design: impulsant
Saturday, January 01, 2005

MysteryMailer concept

If I understand the concept well I can submit an idea. Well... Here's one.
It's very normal for a company to hire a marketing agency to send a "Mystery Shopper" to their stores to test the service and accuracy and competence of its employees.
I thought up a concept to do the same, but in the reilm of the Internet. I would call it "MysteryMailer" (the .nl domain is still free!) and MysteryMailer can be hired by companies who want to test their Internet-end of their communications strategy.
Are people receiving relevant information? Are people with little budget treated differently than people with big bucks? Are assumptions being made about the budgets of people?
MysteryMailer could go in to directions: Either as a kind of agency that can be hired by companies who want to test themselves, or can act as a kind of independent testing organisation that creates publications of their findings. What do you think?


  • I like the idea very much. Especially if you could sorf of automate it. You could send a standard message to every eCommerce and fortune 500 company website in the netherlands and track the response time. That alone would be very interesting to watch. Then you could have customers rate these companies based on helpdesk quility and responsiveness. That way you get great results with a minimum of effort. If you need the money for the domain and hosting, let me know!

    By Blogger Boris Veldhuijzen van Zanten, at 12:09 am  

  • Is there even an ISO quality norm for IM and Email correspondence? Disclaimers, templates, tone of voice, response time. Maybe u can even use it to test company spamfilters. I ve got this little javascrap that reports which ip opens mail?
    Perhaps as a nice selfhelp app on Junskter where companies can rate their organisations email quality.

    By Blogger Bram, at 4:54 pm  

  • Love the idea. Boris, if you fund it, I think you might have gold in your hands. I did hear the idea a while back, in the US of course, but they had no business plan and if I remember the name right, their site currently reads that it doesn't exist anymore.

    Anyway, as someone that once did an internship at a mystery shop organisation, I like it. You need to automate a lot of it, and you can get hired by specific companies that want to check their online channels.

    All you need to do is have someone with a network that can get you the clients. I think the big companies will be most interested in this. Also there is a big oppertunity at recruitment, many of the companies (bigger once) have trouble with their online recruitment (e-mail handling, website respons, etc) I think there is a big market open there too.

    If you need a marketeer (no cure, no pay) to help launch it, let me know. I've already got tons of ideas how to launch this with little cost and lots of free publicity. And I think I've got some ideas for "secundairy markets" as well.

    By Blogger Bas van de Haterd, at 4:35 pm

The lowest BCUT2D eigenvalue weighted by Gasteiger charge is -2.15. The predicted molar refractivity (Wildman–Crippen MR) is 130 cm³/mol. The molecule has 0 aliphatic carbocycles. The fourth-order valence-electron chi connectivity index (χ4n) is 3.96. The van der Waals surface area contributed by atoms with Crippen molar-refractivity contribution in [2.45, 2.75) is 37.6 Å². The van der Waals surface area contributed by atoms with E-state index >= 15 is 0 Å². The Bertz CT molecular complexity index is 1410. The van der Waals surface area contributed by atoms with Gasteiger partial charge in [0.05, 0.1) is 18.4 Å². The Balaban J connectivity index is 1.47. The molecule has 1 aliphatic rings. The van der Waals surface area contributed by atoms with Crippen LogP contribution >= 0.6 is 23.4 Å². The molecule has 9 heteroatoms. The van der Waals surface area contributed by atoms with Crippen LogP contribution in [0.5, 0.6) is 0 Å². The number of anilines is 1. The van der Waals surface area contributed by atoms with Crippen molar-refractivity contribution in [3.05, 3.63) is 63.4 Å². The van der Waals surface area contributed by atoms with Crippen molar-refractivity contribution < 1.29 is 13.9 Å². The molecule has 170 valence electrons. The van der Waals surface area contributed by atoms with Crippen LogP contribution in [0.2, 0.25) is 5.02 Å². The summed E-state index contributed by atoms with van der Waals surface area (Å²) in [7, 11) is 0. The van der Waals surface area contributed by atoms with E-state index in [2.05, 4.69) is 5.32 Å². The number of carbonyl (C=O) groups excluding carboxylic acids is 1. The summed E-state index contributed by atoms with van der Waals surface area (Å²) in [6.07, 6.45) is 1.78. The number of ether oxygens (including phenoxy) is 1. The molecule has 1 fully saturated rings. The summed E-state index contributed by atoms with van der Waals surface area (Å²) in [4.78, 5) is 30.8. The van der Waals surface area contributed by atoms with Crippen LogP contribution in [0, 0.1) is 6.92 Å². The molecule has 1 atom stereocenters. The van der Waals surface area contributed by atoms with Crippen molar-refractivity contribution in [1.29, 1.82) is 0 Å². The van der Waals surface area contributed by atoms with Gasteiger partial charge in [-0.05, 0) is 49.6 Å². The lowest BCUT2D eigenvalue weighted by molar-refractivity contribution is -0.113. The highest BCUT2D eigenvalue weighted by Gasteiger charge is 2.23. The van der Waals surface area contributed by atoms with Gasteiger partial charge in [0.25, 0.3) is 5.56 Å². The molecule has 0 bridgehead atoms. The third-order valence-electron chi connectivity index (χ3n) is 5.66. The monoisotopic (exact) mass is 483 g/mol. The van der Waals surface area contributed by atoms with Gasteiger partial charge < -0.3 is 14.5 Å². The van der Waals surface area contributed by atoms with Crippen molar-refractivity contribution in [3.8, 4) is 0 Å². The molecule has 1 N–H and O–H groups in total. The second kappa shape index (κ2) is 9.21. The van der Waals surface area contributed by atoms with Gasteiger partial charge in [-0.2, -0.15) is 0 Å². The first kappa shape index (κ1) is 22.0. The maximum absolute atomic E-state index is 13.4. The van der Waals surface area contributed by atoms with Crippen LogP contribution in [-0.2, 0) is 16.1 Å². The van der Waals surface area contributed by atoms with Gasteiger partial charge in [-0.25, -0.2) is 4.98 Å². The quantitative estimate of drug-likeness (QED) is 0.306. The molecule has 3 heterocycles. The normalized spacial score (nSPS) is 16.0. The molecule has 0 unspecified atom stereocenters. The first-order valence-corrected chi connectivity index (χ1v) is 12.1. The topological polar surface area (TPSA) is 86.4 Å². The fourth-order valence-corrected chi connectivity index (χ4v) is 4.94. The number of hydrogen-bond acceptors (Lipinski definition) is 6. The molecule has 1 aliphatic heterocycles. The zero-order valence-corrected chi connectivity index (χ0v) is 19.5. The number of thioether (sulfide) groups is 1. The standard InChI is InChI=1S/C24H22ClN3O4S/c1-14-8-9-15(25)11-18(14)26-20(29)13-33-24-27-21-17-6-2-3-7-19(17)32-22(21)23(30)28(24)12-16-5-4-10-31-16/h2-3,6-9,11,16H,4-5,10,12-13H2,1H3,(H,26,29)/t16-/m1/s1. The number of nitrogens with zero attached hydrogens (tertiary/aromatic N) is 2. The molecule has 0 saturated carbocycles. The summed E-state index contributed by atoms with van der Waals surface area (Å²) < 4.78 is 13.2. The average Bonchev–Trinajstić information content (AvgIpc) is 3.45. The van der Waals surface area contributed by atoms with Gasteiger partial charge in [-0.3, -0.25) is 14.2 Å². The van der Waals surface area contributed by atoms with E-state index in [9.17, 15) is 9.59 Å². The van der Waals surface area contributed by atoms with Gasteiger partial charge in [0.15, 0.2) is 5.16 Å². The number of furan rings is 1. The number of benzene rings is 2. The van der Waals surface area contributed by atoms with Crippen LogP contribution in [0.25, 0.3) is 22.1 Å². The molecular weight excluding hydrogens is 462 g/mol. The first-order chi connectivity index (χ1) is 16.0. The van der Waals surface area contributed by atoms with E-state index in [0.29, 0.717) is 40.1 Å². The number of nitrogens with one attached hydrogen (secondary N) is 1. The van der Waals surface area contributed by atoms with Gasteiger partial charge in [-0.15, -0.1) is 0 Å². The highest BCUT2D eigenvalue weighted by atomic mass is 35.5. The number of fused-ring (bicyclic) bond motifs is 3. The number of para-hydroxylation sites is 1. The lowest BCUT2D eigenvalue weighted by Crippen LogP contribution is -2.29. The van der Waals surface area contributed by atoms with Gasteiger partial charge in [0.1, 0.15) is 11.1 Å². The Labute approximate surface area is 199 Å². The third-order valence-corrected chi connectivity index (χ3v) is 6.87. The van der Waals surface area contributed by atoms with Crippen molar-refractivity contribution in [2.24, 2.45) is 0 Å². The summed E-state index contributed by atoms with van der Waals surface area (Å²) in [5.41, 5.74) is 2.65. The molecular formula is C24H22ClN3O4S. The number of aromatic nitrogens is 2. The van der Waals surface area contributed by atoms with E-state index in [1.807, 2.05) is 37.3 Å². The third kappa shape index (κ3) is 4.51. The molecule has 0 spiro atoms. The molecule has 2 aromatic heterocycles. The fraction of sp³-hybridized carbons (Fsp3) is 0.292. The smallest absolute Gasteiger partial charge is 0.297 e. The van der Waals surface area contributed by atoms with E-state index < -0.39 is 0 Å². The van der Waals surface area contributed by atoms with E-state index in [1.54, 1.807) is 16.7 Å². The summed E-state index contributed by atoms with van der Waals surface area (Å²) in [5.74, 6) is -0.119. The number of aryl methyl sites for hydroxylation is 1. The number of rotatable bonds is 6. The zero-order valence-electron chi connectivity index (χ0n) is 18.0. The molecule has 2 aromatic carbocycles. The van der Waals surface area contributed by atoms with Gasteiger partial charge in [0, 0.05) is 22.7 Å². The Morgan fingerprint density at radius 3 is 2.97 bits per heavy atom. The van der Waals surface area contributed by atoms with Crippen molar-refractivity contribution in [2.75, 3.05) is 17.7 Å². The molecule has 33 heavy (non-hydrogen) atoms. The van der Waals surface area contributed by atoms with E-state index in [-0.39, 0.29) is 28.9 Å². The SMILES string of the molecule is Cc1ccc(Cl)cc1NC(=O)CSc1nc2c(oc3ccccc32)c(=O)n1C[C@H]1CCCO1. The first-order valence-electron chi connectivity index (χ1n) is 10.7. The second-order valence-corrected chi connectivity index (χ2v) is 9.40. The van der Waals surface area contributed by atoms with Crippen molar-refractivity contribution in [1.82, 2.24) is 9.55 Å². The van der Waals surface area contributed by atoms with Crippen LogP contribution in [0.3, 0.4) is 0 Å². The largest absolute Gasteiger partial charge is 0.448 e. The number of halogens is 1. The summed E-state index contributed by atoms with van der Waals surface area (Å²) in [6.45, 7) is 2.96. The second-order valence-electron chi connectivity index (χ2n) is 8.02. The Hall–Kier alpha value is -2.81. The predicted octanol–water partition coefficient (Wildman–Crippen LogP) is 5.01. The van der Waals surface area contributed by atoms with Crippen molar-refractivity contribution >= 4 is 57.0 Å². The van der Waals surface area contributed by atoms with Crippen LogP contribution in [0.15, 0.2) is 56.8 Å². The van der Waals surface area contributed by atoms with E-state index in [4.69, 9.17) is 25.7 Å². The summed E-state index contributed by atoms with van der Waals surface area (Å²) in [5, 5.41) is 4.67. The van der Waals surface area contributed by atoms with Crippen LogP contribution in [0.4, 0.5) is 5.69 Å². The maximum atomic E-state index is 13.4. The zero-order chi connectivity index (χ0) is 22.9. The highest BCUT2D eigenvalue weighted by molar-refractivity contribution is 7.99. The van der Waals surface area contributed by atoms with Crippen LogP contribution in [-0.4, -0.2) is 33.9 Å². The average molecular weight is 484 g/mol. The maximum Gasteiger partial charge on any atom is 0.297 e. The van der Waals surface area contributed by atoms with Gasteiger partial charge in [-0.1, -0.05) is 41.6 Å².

• Damn'd, I don't think I ever made this many spelling and grammer errors in one post. Sorry people, can't seem to edit it. This will teach me never to have a phone conversation with a boring customer and write a comment here at the same time.

    By Blogger Bas van de Haterd, at 5:27 pm  

  • Oh, wow! :-)
    Ok, I will! I'll get in touch with you :-)

    By Blogger Annedien Hoen, at 11:14 am  

  • Even without the quality of the information you have a case here.

    On email respons:
    Junglerating researched financial institutions at the end of 2003 and found that 26% did not respond to an email sent to their company.(source: Emerce)Junglerating by the way claims to be specialised in the improvement of direct channels & they have another site, but no reference to mystery mailing (as yet).

    Webdam monitors email responsetime of Dutch city councils. In September 2004 almost 29% never got back to the sender of the email (up from 23% in 2003!).

    By Blogger ant on a mission, at 2:32 am  

  • I figure most of you have read the stuff that went on between Boris and myself-- and we have tried to find a way to clarify communication and come up with a way to not let things go down the drain because of some rough weather.

    Turns out we both lack the time to really do all the realisation ourselves, so the idea is as following:

    We're looking for a third party to develop this concept.
    Boris will participate with hosting (which can be substantial once things take flight!), advice and network and I will participate with branding, identity design, marketing advice and network. (Network being 'contacts' that can seriously enhance the change for success!, people who can help and carry it further and what not!)

    The third party will have to build the technical application needed to realize the MysteryMailer and effectuate it - and it's up to this party to decide whether or not to focus on the 'personal' side of it or the automated side of it. (or facilitate both, but this would envolve more people I guess :-)
    Of course, I'm more than willing to help develop the concept a bit more in-depth.

    So... MysteryMailer, anyone?

    I think this is especially interesting for a company that is looking for a high-profile application and for whom the participation of two experienced entrepreneurs is a golden opportunity (especially the specific things that we can contribute.

    You can contact me through

    Let's see what happens..... :-)


    By Blogger Annedien Hoen, at 4:46 pm  

  • OK, I have taken your 'partner request'& sent it on to some parties in my (Syntens) network. A first application party has reacted. I have sent their contact details to Annedien.
    Good luck.

    By Blogger ant on a mission, at 2:04 pm  

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